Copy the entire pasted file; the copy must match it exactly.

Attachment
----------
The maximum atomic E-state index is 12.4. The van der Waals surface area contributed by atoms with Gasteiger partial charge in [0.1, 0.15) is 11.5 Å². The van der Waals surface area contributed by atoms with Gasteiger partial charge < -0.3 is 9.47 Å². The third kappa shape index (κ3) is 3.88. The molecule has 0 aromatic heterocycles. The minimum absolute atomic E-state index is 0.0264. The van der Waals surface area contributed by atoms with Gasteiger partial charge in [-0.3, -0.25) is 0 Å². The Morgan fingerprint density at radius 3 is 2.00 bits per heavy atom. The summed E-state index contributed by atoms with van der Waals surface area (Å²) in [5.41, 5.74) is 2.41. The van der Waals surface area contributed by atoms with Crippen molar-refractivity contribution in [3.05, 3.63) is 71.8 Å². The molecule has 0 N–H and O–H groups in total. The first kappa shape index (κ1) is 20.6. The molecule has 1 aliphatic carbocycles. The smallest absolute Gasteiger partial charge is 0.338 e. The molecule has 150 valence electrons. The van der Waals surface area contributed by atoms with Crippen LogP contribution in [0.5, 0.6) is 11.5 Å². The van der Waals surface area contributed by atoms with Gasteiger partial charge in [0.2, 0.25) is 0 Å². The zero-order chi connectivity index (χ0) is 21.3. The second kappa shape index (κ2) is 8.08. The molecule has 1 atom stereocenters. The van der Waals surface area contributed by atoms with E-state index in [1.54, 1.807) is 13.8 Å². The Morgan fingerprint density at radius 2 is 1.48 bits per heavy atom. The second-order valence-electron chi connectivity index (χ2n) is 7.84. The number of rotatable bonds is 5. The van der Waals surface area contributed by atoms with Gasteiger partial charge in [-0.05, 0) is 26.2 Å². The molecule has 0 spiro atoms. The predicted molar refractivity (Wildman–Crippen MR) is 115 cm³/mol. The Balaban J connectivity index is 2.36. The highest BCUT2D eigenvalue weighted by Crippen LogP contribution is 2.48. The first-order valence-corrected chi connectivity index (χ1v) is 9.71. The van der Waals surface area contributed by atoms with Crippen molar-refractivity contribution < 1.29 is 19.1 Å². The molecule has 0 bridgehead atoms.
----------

The maximum atomic E-state index is 12.4. The van der Waals surface area contributed by atoms with Gasteiger partial charge in [0.1, 0.15) is 11.5 Å². The van der Waals surface area contributed by atoms with Gasteiger partial charge < -0.3 is 9.47 Å². The third kappa shape index (κ3) is 3.88. The molecule has 0 aromatic heterocycles. The minimum absolute atomic E-state index is 0.0264. The van der Waals surface area contributed by atoms with Gasteiger partial charge in [-0.3, -0.25) is 0 Å². The Morgan fingerprint density at radius 3 is 2.00 bits per heavy atom. The summed E-state index contributed by atoms with van der Waals surface area (Å²) in [5.41, 5.74) is 2.41. The van der Waals surface area contributed by atoms with Crippen molar-refractivity contribution in [3.05, 3.63) is 71.8 Å². The molecule has 0 N–H and O–H groups in total. The first kappa shape index (κ1) is 20.6. The molecule has 1 aliphatic carbocycles. The smallest absolute Gasteiger partial charge is 0.338 e. The molecule has 150 valence electrons. The van der Waals surface area contributed by atoms with Crippen LogP contribution in [0.5, 0.6) is 11.5 Å². The van der Waals surface area contributed by atoms with Gasteiger partial charge in [0.2, 0.25) is 0 Å². The zero-order chi connectivity index (χ0) is 21.3. The second kappa shape index (κ2) is 8.08. The molecule has 1 atom stereocenters. The van der Waals surface area contributed by atoms with E-state index in [1.54, 1.807) is 13.8 Å². The Morgan fingerprint density at radius 2 is 1.48 bits per heavy atom. The second-order valence-electron chi connectivity index (χ2n) is 7.84. The number of rotatable bonds is 5. The van der Waals surface area contributed by atoms with Gasteiger partial charge in [-0.05, 0) is 26.2 Å². The molecule has 0 spiro atoms. The predicted molar refractivity (Wildman–Crippen MR) is 115 cm³/mol. The Balaban J connectivity index is 2.36. The highest BCUT2D eigenvalue weighted by Crippen LogP contribution is 2.48. The first-order valence-corrected chi connectivity index (χ1v) is 9.71. The van der Waals surface area contributed by atoms with Crippen molar-refractivity contribution < 1.29 is 19.1 Å². The molecule has 0 bridgehead atoms.